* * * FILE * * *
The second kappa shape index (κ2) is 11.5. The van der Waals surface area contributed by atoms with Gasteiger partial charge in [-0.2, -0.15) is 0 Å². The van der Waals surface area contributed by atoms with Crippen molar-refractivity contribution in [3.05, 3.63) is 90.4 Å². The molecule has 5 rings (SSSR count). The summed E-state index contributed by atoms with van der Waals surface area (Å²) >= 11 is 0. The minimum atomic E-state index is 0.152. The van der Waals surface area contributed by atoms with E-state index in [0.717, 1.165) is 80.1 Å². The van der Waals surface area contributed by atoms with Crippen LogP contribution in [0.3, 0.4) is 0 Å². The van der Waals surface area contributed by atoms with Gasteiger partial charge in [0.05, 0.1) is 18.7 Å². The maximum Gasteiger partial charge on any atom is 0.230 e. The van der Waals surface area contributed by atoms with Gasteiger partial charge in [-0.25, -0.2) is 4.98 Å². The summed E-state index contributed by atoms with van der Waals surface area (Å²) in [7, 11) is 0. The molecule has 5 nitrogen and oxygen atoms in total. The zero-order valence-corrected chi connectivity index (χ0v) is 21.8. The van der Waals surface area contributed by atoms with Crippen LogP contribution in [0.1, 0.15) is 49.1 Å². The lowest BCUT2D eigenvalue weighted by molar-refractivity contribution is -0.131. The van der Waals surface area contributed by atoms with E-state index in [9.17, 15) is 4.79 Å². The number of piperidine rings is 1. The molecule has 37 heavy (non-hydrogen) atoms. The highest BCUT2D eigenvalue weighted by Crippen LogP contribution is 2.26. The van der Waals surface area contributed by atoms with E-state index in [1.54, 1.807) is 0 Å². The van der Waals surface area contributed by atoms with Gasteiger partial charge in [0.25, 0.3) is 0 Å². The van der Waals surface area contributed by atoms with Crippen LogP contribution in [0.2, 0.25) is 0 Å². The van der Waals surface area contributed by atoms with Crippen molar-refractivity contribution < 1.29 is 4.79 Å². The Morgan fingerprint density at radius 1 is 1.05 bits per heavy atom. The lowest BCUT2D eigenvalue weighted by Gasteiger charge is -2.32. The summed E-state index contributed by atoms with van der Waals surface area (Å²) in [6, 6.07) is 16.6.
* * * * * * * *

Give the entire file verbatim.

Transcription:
The second kappa shape index (κ2) is 11.5. The van der Waals surface area contributed by atoms with Gasteiger partial charge in [-0.2, -0.15) is 0 Å². The van der Waals surface area contributed by atoms with Crippen molar-refractivity contribution in [3.05, 3.63) is 90.4 Å². The molecule has 5 rings (SSSR count). The summed E-state index contributed by atoms with van der Waals surface area (Å²) >= 11 is 0. The minimum atomic E-state index is 0.152. The van der Waals surface area contributed by atoms with E-state index in [0.717, 1.165) is 80.1 Å². The van der Waals surface area contributed by atoms with Crippen LogP contribution in [0.3, 0.4) is 0 Å². The van der Waals surface area contributed by atoms with Gasteiger partial charge in [0.05, 0.1) is 18.7 Å². The maximum Gasteiger partial charge on any atom is 0.230 e. The van der Waals surface area contributed by atoms with Gasteiger partial charge in [-0.25, -0.2) is 4.98 Å². The summed E-state index contributed by atoms with van der Waals surface area (Å²) in [7, 11) is 0. The molecule has 5 nitrogen and oxygen atoms in total. The zero-order valence-corrected chi connectivity index (χ0v) is 21.8. The van der Waals surface area contributed by atoms with Crippen LogP contribution in [0.1, 0.15) is 49.1 Å². The lowest BCUT2D eigenvalue weighted by molar-refractivity contribution is -0.131. The van der Waals surface area contributed by atoms with E-state index in [9.17, 15) is 4.79 Å². The number of piperidine rings is 1. The molecule has 37 heavy (non-hydrogen) atoms. The highest BCUT2D eigenvalue weighted by Crippen LogP contribution is 2.26. The van der Waals surface area contributed by atoms with E-state index in [1.54, 1.807) is 0 Å². The van der Waals surface area contributed by atoms with Gasteiger partial charge in [0.25, 0.3) is 0 Å². The van der Waals surface area contributed by atoms with Crippen LogP contribution in [0.2, 0.25) is 0 Å². The van der Waals surface area contributed by atoms with Crippen molar-refractivity contribution < 1.29 is 4.79 Å². The Morgan fingerprint density at radius 1 is 1.05 bits per heavy atom. The lowest BCUT2D eigenvalue weighted by Gasteiger charge is -2.32. The summed E-state index contributed by atoms with van der Waals surface area (Å²) in [6, 6.07) is 16.6.